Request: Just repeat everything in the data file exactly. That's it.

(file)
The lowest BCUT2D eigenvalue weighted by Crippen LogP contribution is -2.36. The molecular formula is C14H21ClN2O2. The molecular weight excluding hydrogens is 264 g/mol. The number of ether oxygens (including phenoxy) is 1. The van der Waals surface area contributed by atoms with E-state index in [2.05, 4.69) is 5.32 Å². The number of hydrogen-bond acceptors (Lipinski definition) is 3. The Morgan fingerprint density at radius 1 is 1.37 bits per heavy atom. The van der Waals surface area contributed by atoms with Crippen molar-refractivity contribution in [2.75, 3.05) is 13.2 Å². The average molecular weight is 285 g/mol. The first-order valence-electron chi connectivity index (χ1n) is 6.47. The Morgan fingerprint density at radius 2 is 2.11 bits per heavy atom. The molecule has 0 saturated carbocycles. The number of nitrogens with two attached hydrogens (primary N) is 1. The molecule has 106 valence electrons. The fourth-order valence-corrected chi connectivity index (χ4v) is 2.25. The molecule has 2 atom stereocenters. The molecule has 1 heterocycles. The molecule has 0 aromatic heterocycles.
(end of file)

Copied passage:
The lowest BCUT2D eigenvalue weighted by Crippen LogP contribution is -2.36. The molecular formula is C14H21ClN2O2. The molecular weight excluding hydrogens is 264 g/mol. The number of ether oxygens (including phenoxy) is 1. The van der Waals surface area contributed by atoms with E-state index in [2.05, 4.69) is 5.32 Å². The number of hydrogen-bond acceptors (Lipinski definition) is 3. The Morgan fingerprint density at radius 1 is 1.37 bits per heavy atom. The van der Waals surface area contributed by atoms with Crippen molar-refractivity contribution in [2.75, 3.05) is 13.2 Å². The average molecular weight is 285 g/mol. The first-order valence-electron chi connectivity index (χ1n) is 6.47. The Morgan fingerprint density at radius 2 is 2.11 bits per heavy atom. The molecule has 0 saturated carbocycles. The number of nitrogens with two attached hydrogens (primary N) is 1. The molecule has 106 valence electrons. The fourth-order valence-corrected chi connectivity index (χ4v) is 2.25. The molecule has 2 atom stereocenters. The molecule has 1 heterocycles. The molecule has 0 aromatic heterocycles.